Yet, it is 800 years since Magna Carta – an agreement between a king that believed in his own divinely-given rights as usurping all others and a group of wealthy noblemen that wished to garner some rights to themselves. From that time, many of us have progressed to where individual rights are now enshrined in law and also in practice.
Yet, as recently as the 17th Century, England was riven with corruption – it was endemic. Samuel Pepys, the renowned diarist of that time, spent six years to work corruption out of the Royal Navy – which was crumbling under the weight of bribery and nepotism – notably, the sale of position and procurement. Although Pepys was not innocent of corruption himself, as his biographer, Claire Tomalin has written, his own honesty went some way to right some wrongs. England gradually, through the 18th and 19th Centuries, eroded corruption from its core but it was not an overnight demolition. Chayes’ example of Singapore and its ability to eradicate corruption almost overnight is a good case of a small nation challenging itself and succeeding. Elsewhere, it takes longer
Chayes focuses sensibly on the role of not just organizations like the military within corrupt nations but organisations outside like the CIA in understanding the drivers against the halting the disease of corruption and the complete erosion of justice. However, as the West (via organisations like the OECD and the US FCPA) progressed after World War II to a consensus on governance and how governance would become part of the stated requirement for development assistance, this has, more recently, been unsettled by the rise of China – which has appeared to care little for such governance considerations – notably in its dealings with African states.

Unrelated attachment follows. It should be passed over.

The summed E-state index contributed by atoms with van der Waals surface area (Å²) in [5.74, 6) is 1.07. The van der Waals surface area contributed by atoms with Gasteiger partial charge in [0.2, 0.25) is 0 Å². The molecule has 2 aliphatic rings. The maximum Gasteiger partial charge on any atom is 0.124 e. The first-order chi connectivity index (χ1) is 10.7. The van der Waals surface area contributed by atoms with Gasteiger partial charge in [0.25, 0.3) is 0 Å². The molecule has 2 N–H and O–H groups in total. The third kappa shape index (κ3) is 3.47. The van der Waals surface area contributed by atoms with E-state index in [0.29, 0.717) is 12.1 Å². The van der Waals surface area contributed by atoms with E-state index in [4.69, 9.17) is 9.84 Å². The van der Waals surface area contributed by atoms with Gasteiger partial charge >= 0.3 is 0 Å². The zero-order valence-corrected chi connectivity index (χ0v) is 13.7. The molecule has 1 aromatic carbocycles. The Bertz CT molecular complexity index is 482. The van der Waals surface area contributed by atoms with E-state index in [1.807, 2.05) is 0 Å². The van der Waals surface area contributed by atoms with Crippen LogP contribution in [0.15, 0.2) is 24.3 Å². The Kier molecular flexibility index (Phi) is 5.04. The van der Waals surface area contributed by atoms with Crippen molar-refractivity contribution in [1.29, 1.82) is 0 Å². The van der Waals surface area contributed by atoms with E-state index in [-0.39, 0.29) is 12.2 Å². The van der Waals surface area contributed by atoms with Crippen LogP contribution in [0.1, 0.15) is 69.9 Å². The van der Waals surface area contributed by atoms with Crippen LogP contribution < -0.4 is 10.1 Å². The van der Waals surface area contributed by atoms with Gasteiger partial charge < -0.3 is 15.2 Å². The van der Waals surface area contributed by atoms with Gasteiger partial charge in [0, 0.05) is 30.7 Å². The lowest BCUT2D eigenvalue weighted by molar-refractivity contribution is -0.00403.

This unsettling of the post-WWII consensus (despite Xi Jingping’s drive to eradicate the disease in China – which many suggest is more politically motivated than anything else) is a major challenge that can be added to Sarah Chaye’s list of issues to be assessed when developing an anti-corruption programme.
A “Great Charter” for the 21st Century
Sarah Chaye’s book puts corruption at the heart of the problem that besets the world.
- While climate change (with its own problems of solution and understanding) has been seen as a world-wide challenge that has to be resolved;
- while health concerns are the subject of huge technological research and financial resolve;
- while economic prosperity is the subject for everyone at all times;
- while nature conservation and the future of human life on this planet is a central consideration of all;
- while terrorism is dislocating masses, murdering thousands, displacing millions – often through the guise of extreme forms of religion – and requires regular government action;
- corruption plays a role in all the world’s key areas of collapse but has far less formal acknoweldgment.
From small-scale facilitation payments to large scale national strangulation, corruption inhibits and destroys.
The world now needs a charter for the 21st Century that marries the rights of individuals and justice (started with the Magna Carta in 1215) to the rights of individuals and communities to be unhindered by corruption. We now need a formal acknowledgement of its central corrosive ability that destroys nations, destroys security and completely disallows individual and community justice to take place.
“To no one will we sell what is not ours to sell”
“From no one will we take what is not ours to take”
‘to no one will we sell, to no one deny or delay right or justice’.